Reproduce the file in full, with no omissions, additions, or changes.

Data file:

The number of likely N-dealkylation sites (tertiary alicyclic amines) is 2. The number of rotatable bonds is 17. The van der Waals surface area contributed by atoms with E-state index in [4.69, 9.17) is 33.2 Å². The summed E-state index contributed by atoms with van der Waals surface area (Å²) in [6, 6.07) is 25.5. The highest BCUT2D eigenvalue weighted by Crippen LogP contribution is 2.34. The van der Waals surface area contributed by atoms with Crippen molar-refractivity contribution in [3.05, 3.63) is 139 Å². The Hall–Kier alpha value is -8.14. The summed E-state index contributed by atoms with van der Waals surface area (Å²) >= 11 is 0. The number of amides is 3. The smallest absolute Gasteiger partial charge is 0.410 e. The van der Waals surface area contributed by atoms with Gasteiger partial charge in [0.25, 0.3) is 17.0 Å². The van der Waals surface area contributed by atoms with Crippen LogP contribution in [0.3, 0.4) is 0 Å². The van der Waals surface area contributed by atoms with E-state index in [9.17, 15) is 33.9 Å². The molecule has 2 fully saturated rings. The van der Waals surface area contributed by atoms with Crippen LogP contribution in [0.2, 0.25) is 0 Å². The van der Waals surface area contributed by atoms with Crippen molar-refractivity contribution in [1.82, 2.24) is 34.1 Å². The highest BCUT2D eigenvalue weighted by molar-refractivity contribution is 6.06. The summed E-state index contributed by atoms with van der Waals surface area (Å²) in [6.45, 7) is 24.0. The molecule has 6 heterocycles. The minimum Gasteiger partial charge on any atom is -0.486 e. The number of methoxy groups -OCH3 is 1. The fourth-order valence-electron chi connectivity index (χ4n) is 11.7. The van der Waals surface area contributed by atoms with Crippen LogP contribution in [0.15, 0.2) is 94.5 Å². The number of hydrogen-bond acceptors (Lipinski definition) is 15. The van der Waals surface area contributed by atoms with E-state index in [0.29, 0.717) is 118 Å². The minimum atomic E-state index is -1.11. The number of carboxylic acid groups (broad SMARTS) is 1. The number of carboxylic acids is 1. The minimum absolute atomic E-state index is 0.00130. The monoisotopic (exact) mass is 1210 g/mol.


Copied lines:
The number of likely N-dealkylation sites (tertiary alicyclic amines) is 2. The number of rotatable bonds is 17. The van der Waals surface area contributed by atoms with E-state index in [4.69, 9.17) is 33.2 Å². The summed E-state index contributed by atoms with van der Waals surface area (Å²) in [6, 6.07) is 25.5. The highest BCUT2D eigenvalue weighted by Crippen LogP contribution is 2.34. The van der Waals surface area contributed by atoms with Crippen molar-refractivity contribution in [3.05, 3.63) is 139 Å². The Hall–Kier alpha value is -8.14. The summed E-state index contributed by atoms with van der Waals surface area (Å²) >= 11 is 0. The number of amides is 3. The smallest absolute Gasteiger partial charge is 0.410 e. The van der Waals surface area contributed by atoms with Gasteiger partial charge in [0.25, 0.3) is 17.0 Å². The van der Waals surface area contributed by atoms with Crippen LogP contribution in [0.3, 0.4) is 0 Å². The van der Waals surface area contributed by atoms with E-state index in [9.17, 15) is 33.9 Å². The molecule has 2 fully saturated rings. The van der Waals surface area contributed by atoms with Crippen LogP contribution in [0.2, 0.25) is 0 Å². The van der Waals surface area contributed by atoms with Crippen molar-refractivity contribution in [1.82, 2.24) is 34.1 Å². The highest BCUT2D eigenvalue weighted by molar-refractivity contribution is 6.06. The summed E-state index contributed by atoms with van der Waals surface area (Å²) in [6.45, 7) is 24.0. The molecule has 6 heterocycles. The minimum Gasteiger partial charge on any atom is -0.486 e. The number of methoxy groups -OCH3 is 1. The fourth-order valence-electron chi connectivity index (χ4n) is 11.7. The van der Waals surface area contributed by atoms with Crippen LogP contribution in [0.15, 0.2) is 94.5 Å². The number of hydrogen-bond acceptors (Lipinski definition) is 15. The van der Waals surface area contributed by atoms with E-state index in [0.29, 0.717) is 118 Å². The minimum atomic E-state index is -1.11. The number of carboxylic acid groups (broad SMARTS) is 1. The number of carboxylic acids is 1. The minimum absolute atomic E-state index is 0.00130. The monoisotopic (exact) mass is 1210 g/mol.